Dipankar Ganguly feels like he's been handcuffed, metaphorically speaking. Three years ago, Ganguly and a colleague set out to revolutionize breast cancer screening and detection. Using laser technology licensed from a national laboratory, his company, BioTelligent, Inc., developed a tool to detect cancerous tissue in real time without having to remove any tissue.
Like most other startup medical device companies whose products are subject to years of regulatory approval before the first unit can be sold, BioTelligent depended on outside capital to fund its operations for an indefinite period of time.
BioTelligent quickly raised more than $1 million in a "friends and family" private offering. Their strategy was to gather seed capital through private placements until they could prove that the product worked, at which point they would shop the company to venture capitalists to get the funding they needed to complete clinical trials in the U.S.
Everything was going as planned, until late 2005 when Ganguly received a letter from the California Department of Corporations. The securities regulators for the state had received a complaint from an investor, and they were requesting more information about the company's private offering. The letter was followed by series of similar letters from other state regulatory agencies and, eventually, one from the SEC.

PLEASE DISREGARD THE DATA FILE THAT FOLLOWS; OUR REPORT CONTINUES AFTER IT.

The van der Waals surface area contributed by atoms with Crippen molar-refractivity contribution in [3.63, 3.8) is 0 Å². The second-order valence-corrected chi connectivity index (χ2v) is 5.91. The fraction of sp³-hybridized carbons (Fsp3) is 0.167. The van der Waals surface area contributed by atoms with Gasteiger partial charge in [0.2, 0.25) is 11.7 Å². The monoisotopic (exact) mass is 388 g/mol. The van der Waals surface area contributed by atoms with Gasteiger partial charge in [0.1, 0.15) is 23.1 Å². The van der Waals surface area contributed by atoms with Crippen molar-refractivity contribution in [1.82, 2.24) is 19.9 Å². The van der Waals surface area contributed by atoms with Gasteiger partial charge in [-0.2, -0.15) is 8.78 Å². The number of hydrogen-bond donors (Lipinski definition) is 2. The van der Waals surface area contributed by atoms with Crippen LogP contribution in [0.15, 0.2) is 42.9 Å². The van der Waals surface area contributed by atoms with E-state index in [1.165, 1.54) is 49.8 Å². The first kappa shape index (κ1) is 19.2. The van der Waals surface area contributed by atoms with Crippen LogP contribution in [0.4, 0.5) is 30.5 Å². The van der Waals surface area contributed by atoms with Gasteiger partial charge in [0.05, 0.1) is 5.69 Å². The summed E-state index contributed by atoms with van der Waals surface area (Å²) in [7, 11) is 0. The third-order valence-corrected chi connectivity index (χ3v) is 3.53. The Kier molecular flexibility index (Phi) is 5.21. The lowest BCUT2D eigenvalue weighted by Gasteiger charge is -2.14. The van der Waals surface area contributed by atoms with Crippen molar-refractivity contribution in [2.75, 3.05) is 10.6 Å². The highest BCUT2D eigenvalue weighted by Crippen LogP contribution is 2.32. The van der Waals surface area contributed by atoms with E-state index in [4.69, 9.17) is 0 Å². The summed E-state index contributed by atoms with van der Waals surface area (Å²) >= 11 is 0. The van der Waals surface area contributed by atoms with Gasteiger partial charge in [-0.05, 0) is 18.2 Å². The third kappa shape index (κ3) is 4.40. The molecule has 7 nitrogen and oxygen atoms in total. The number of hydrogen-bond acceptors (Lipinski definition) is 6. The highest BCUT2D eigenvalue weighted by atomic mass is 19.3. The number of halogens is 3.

When management further reviewed the offering, they discovered that one of the company's directors paid an employee a commission in connection with the sale of its securities--a technical oversight that didn't necessarily harm the company or its shareholders, but nevertheless violated federal securities laws.
BioTelligent self-reported the mistake to the SEC and ceased its capital-raising activities until it could finish a full internal investigation and resolve the outstanding investigations with state regulators.
"The investigations dragged on for months" says Ganguly. "It's hard enough raising investment capital for a pre-revenue company, but it's impossible with open regulatory issues." Even though the director had made what amounted to an innocuous error, no investor would touch BioTelligent. The development of the technology was at a complete stand-still.
4 Mistakes to Avoid
Unfortunately, in the sometimes desperate quest for investment capital, entrepreneurs make critical legal mistakes that can come back to haunt them. In some cases, the fallout from even the most innocent of mistakes can put a growing company out of business.
Entrepreneurs tend to get into the most trouble when management attempts to sell shares in their company to raise the seed capital needed to get things going. Generally, in these types of private stock sales, management has a tendency to cut corners, bend the rules or just take unnecessary risks, particularly if the company is undercapitalized or has already run out of cash. By becoming aware of these deadly legal mistakes you'll be more likely to keep your company going--and sleep a little better at night.
Falling into the advertising trap: These days, when you want to sell your car, sublet your apartment or find a significant other, the fastest way to get what you want is to post an ad on the internet. While online bulletin boards, listservs and newspaper ads may be appropriate for selling your personal belongings or finding a date, this kind of advertising almost always violates the law when it comes to selling securities. Both federal and state laws prohibit any kind of "general solicitation" for most kinds of private securities offerings.